Pop: So Who Were Those Voices?

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The Independent Culture
A short history of some of pop's unsung female singers

BLAME NORMAN Connors, realising his early Seventies light, jazz-funk albums were several tone colours short of the full picture, spiced them up with classy vocalists Jean Carn and Phyllis Hyman, who both went on to solo careers afterwards. Carn returned to "featuring" duty in the Eighties with Dexter Wansel, Roy Ayers and Grover Washington.

ALTHOUGH SHE got no credit on the record, Carol Kenyon's vocal on, Heaven 17's 1983 Number 2 UK hit "Temptation" was, er, instrumental to its success. She had legs too. Nine years on, "Temptation" enjoyed an eight-week chart re-release. Three years after the first hit, she starred on "Don't Waste My Time", the Paul Hardcastle Top 20 hit. But she made little impression under her own name.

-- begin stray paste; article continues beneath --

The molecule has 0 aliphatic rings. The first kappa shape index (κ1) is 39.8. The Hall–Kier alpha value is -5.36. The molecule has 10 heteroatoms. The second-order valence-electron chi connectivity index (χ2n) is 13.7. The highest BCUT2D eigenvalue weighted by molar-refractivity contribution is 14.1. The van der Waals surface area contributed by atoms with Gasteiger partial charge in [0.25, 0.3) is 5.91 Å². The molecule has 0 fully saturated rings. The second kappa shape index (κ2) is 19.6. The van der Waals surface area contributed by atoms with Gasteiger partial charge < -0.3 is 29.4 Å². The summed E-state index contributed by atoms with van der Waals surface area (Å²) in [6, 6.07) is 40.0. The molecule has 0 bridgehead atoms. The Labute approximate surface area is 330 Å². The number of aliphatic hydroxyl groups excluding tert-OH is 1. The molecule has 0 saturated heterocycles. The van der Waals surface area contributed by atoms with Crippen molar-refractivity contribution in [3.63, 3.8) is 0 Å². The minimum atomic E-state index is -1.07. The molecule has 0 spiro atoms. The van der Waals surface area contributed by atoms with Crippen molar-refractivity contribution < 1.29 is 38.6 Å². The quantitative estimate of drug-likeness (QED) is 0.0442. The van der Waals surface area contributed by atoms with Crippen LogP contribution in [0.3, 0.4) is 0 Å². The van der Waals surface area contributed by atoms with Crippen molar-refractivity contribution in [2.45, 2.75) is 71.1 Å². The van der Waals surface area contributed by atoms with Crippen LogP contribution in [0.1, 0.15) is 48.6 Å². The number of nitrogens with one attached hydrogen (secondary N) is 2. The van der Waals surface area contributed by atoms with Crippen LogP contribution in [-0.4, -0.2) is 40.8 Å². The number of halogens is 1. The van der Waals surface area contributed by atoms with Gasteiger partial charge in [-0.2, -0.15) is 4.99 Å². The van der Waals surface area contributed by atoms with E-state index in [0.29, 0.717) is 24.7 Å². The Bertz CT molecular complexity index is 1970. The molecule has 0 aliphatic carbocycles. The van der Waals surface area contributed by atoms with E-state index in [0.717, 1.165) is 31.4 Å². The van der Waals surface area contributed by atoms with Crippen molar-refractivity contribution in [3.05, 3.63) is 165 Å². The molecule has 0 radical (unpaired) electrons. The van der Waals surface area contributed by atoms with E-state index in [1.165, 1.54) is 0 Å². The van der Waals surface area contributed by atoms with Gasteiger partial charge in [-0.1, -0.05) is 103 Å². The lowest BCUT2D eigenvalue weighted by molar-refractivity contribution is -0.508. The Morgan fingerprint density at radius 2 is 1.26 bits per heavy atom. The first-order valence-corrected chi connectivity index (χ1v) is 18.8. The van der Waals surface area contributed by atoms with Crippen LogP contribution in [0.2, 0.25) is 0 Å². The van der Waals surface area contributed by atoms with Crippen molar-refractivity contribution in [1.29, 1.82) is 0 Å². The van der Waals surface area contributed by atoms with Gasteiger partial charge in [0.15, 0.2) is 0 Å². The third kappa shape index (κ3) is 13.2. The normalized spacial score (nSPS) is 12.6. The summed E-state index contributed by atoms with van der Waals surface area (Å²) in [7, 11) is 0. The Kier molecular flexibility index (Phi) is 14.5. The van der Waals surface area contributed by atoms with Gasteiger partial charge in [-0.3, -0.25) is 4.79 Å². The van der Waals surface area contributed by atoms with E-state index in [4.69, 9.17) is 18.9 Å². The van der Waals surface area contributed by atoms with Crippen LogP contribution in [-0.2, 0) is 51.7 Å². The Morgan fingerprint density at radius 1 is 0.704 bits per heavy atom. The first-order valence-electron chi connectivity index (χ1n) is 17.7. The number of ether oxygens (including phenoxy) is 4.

SOUL II SOUL had used vocalists Rose Windross and Do'reen on their first hits but in 1989 lit upon Caron Wheeler, a former reggae singer turned sessioneer (Phil Collins to Elvis Costello), to be their featured voice. Her rip-roaring voicing of "Back to Life" and "Keep on Movin'" ensured that Soul II Soul's hitherto strictly European success was translated into something Americans could understand. A promising solo album, UK Blak, was not the expected springboard to greater things.

IT HAS not all been girls on the way up. Seasoned Sixties singers can be featured to add lustre to tracks by young bucks. Thus the Pet Shop Boys (Dusty Springfield on 1987's "What Have I Done To Deserve This"), pre-Heaven 17 BEF (Sandie Shaw on "Anyone Who Had A Heart" which was a prelude to an LP, a record with The Smiths and a university tour) and Propellerheads (Shirley Bassey, on "History Repeating").